New HIPAA Audits May Prove Burdensome, Attorneys Say

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By James Swann

March 25 — The long-awaited next round of HIPAA audits has started, and providers may face a host of compliance and enforcement challenges, health-care attorneys told Bloomberg BNA.

For example, the Health and Human Services Office for Civil Rights said it may conduct additional compliance reviews if an audit uncovers “serious issues,” which could lead to civil monetary penalties, Daniel Gottlieb, an attorney with McDermott Will & Emery in Chicago, told Bloomberg BNA March 23.

Gottlieb said it's unclear how the OCR will define what constitutes a “serious issue,” and that uncertainty will be a burden to providers.

Certain policies that haven't been updated recently could become the grounds for additional compliance reviews outside the audit process, depending on the OCR's definition of a serious issue, Gottlieb said.

OCR Director Jocelyn Samuels announced the start of the phase two audits at a March 21 conference.

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Preparing for a HIPAA audit

The compliance audits are intended to determine if health-care organizations and their contractors are complying with the Health Insurance Portability and Accountability Act's Privacy, Security and Breach Notification rules.

While the first round of audits focused solely on covered entities, phase two will address covered entities and business associates.

The audits are being conducted by FCi Federal, a government services provider in Ashburn, Va., that was awarded the contract in October 2015 .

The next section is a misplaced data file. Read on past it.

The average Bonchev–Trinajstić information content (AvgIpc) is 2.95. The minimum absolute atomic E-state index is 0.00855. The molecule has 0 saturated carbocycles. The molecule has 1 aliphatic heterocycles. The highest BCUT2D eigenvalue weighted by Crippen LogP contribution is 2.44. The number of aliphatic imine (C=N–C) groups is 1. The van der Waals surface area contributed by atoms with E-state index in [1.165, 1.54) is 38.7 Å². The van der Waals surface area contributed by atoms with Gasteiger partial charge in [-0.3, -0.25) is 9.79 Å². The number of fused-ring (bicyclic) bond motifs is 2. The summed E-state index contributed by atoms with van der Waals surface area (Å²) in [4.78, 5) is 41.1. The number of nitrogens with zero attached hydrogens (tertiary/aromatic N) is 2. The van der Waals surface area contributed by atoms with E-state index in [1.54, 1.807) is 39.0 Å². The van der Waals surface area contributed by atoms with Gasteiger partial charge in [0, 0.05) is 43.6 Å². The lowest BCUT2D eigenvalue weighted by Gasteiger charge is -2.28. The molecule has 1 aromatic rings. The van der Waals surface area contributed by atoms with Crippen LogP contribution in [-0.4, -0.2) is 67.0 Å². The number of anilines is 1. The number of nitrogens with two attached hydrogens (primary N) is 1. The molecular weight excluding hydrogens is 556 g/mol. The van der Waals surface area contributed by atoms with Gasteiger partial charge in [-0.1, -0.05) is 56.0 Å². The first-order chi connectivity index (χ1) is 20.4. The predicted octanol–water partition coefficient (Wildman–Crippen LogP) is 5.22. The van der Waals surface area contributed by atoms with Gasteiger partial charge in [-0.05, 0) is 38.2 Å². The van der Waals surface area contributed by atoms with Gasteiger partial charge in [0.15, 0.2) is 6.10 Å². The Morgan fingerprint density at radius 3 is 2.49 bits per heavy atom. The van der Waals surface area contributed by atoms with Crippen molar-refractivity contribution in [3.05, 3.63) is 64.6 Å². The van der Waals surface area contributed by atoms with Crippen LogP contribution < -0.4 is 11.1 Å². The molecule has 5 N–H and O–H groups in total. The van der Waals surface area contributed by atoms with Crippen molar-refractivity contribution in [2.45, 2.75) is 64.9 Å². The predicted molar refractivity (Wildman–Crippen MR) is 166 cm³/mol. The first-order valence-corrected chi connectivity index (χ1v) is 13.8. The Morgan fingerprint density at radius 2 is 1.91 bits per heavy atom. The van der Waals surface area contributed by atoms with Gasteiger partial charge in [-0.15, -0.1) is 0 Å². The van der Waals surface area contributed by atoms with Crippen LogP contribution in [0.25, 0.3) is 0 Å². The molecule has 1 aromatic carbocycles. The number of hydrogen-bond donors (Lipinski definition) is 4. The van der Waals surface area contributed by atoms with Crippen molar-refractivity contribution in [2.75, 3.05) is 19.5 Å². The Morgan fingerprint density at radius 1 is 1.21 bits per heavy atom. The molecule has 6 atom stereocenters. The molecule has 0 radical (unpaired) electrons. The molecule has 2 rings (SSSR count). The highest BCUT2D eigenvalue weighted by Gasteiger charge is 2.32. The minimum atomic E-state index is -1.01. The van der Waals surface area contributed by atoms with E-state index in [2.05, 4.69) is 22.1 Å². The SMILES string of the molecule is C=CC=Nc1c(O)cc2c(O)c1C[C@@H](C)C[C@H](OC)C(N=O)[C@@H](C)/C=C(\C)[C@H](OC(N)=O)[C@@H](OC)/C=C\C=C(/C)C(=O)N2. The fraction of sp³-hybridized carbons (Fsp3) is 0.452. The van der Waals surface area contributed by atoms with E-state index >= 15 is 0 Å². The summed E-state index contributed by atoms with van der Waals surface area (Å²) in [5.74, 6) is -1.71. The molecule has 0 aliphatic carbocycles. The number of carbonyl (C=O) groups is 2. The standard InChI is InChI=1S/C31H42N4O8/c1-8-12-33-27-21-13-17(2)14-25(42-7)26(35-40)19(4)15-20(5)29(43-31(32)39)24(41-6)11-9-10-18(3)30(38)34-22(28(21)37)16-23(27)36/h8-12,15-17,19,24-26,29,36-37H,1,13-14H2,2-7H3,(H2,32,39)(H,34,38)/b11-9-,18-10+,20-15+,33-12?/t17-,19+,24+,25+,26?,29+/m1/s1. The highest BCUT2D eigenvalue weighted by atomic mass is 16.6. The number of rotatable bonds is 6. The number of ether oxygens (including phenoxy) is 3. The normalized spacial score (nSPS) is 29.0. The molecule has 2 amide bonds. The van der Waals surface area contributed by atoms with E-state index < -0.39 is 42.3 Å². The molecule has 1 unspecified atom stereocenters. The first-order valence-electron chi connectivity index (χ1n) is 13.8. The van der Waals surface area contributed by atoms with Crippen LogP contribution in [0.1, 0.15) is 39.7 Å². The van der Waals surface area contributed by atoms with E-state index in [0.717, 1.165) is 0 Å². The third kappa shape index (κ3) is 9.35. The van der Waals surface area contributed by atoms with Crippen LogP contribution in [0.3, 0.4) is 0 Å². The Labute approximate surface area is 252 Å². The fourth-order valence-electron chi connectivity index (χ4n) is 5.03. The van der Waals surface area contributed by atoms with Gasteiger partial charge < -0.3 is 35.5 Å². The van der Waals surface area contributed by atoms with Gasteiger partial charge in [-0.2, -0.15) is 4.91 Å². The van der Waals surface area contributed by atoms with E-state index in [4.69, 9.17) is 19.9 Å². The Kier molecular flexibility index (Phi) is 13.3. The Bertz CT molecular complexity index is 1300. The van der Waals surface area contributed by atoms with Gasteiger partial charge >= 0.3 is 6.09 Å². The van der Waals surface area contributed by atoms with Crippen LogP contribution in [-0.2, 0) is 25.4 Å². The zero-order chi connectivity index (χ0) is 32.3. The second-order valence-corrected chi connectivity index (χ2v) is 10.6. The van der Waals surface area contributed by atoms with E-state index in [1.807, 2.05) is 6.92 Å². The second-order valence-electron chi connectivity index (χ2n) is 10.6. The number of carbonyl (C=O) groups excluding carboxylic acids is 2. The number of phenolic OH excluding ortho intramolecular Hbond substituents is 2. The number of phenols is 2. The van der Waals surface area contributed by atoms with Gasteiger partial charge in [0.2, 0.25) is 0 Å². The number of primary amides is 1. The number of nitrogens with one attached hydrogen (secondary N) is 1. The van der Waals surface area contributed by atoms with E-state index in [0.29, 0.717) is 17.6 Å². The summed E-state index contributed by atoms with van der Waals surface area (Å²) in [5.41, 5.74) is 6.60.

Gottlieb said some covered entities, such as small physician practices, might have some HIPAA compliance issues involving their comprehensive risk assessments, which can be very data intensive and complicated for organizations with limited resources.

However, Gottlieb said he expected larger covered entities and business associates would be up-to-speed on HIPAA compliance.

“Organizations that prioritize HIPAA compliance should do pretty well, but no one is perfect,” Gottlieb said.

Data security is an ongoing process, Gottlieb said, and organizations should continuously make changes to their policies to meet a changing threat environment, including hacking attempts and patient data shared via social media channels.

Justified Enforcement

The next round of audits has been characterized by the OCR as a compliance improvement exercise, but covered entities and business associates may be in store for more enforcement actions as the OCR uncovers serious issues, Eric Fader, an attorney with Day Pitney LLP in New York, told Bloomberg BNA March 24.

“At this point, the OCR could be excused for calling almost any HIPAA violation a serious issue,” Fader said.

HIPAA has been around a long time and the OCR has provided plenty of warnings over the last few years, Fader said.

James Bowers, an attorney with Day Pitney in Hartford, Conn., said the OCR is likely to ramp up HIPAA enforcement after the criticism it received from the HHS Office of Inspector General in a September 2015 report .

The OIG said in the report that the OCR wasn't investigating enough small data breaches or keeping track of all health-care organizations it finds in violation of federal privacy laws.

“OCR's knuckles were rapped pretty hard, so going forward there's going to be a no-nonsense enforcement policy,” Bowers told Bloomberg BNA March 24.

Bowers said he expected to see steeper fines and more corrective action plans.

Audit Priority Items

Gottlieb said the OCR's phase one audits, which were conducted in 2011 and 2012, identified several areas of concerns regarding HIPAA compliance, and he said the upcoming phase two audits are likely to focus on them.

For example, a significant portion of audit subjects from phase one hadn't performed a comprehensive security risk assessment, Gottlieb said.

“Organizations should review their risk assessments and see if they comply with the HIPAA Security rule as well as OCR guidance,” Gottlieb said.

Gottlieb said he expected the second round of audits will also focus on the HIPAA Security rule's provisions concerning the secure disposal of electronic devices and encryption of data in transit and at rest.